Here’s your presidential fact of the day. “After a fire burned much of the town of Moron, California, in the 1920s, it was renamed Taft, California, in his honor.“
Where are these Happinefs and how can I get one?
There he goes again…chasing after those Happinefs!
From the Declaration of Independence:
(That’s a long s.)
Back before people knew what caused bubonic plague (fleas and rodents), plague doctors would dress like this. The beak mask was to protect them from miasmas or “bad air”.
I wondered what the little loop on the back of my dork shirts is for. It’s apparently called a “hang loop” and is, as you might have guessed, for hanging the shirt from a hook. Who does that?
What's that picture on the save icon?
The antiquated save icon should probably go away now. Younger people may not even know what that picture is supposed to be. In case you don’t know, it’s a floppy disk. They were plastic squares the size of your palm that held a pitiful amount of data. You could fit thousands of them on a USB stick. They failed all the time and I don’t even install them in my PCs anymore. I’m not sure what tiny, obvious picture should replace it. Hard drive pictures are generally kinda technical and mysterious looking, so they don’t obviously mean “save”. Funny how things you assume to be obvious are actually pretty antiquated. I thought this one was obvious until I saw that someone on the internet was asking the question.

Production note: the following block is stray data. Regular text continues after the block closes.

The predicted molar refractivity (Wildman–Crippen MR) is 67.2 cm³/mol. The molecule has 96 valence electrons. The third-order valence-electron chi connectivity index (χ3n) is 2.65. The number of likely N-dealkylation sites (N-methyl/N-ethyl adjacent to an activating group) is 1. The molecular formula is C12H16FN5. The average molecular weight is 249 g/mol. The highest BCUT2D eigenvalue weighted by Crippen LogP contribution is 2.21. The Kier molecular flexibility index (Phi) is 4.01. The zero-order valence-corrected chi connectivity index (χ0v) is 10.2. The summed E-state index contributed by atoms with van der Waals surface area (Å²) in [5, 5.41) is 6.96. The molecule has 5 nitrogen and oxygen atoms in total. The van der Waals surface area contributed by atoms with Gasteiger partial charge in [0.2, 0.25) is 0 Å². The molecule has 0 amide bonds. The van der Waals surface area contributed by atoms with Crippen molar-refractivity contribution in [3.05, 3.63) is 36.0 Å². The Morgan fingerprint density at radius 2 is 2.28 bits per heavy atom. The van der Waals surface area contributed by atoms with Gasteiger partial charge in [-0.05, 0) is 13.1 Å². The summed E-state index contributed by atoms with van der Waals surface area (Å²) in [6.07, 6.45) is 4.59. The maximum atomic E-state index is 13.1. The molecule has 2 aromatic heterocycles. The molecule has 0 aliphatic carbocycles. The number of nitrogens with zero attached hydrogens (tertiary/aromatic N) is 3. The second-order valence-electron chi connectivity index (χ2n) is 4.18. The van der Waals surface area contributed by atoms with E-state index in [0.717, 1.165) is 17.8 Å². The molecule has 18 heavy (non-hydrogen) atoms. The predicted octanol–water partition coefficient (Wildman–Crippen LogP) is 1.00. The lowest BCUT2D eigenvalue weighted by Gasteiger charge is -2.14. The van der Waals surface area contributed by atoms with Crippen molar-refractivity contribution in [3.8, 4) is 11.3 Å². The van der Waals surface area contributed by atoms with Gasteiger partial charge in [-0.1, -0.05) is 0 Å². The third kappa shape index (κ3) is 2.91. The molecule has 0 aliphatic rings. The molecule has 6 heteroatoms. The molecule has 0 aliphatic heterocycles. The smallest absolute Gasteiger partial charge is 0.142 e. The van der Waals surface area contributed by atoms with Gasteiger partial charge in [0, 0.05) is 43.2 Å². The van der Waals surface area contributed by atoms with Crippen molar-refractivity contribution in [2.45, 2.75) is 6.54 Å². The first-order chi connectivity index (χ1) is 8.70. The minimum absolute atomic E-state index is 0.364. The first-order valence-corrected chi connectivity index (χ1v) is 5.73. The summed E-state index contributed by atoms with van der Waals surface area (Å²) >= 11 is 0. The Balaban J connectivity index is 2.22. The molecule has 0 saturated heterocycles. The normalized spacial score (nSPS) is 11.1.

US National Anthem
Apparently, the melody of The Star-Spangled Banner was actually ripped off from “The Anacreontic Song”, which was an older song. Unique national designs are apparently hard to come by, judging from the Liberian flag
and the Malaysian flag.
The komusō were Japanese priests from long ago who wore baskets over their heads.
I was watching Sanjuro, an old black and white Japanese movie, and I was thinking…what’s up with that woman’s teeth? Apparently, before 1870 in Japan there was a custom for married women to dye their teeth black. Whoa. Reminds me of the weird ways European men used to dress in the 1700s.
theremin lies the problem
Check out this video of a woman playing a theremin. An instrument invented in the 20s, It’s a couple of antennas that you move your hands next to to control the sound. It looks like the right hand controls pitch while the left hand controls volume. Also, you should apparently act a little bit odd while playing it.
a rapscallion on a velocipede!
The other day at an intersection downtown, I saw a guy on one of those old-style bicycles. The front wheel is just ridiculously tall.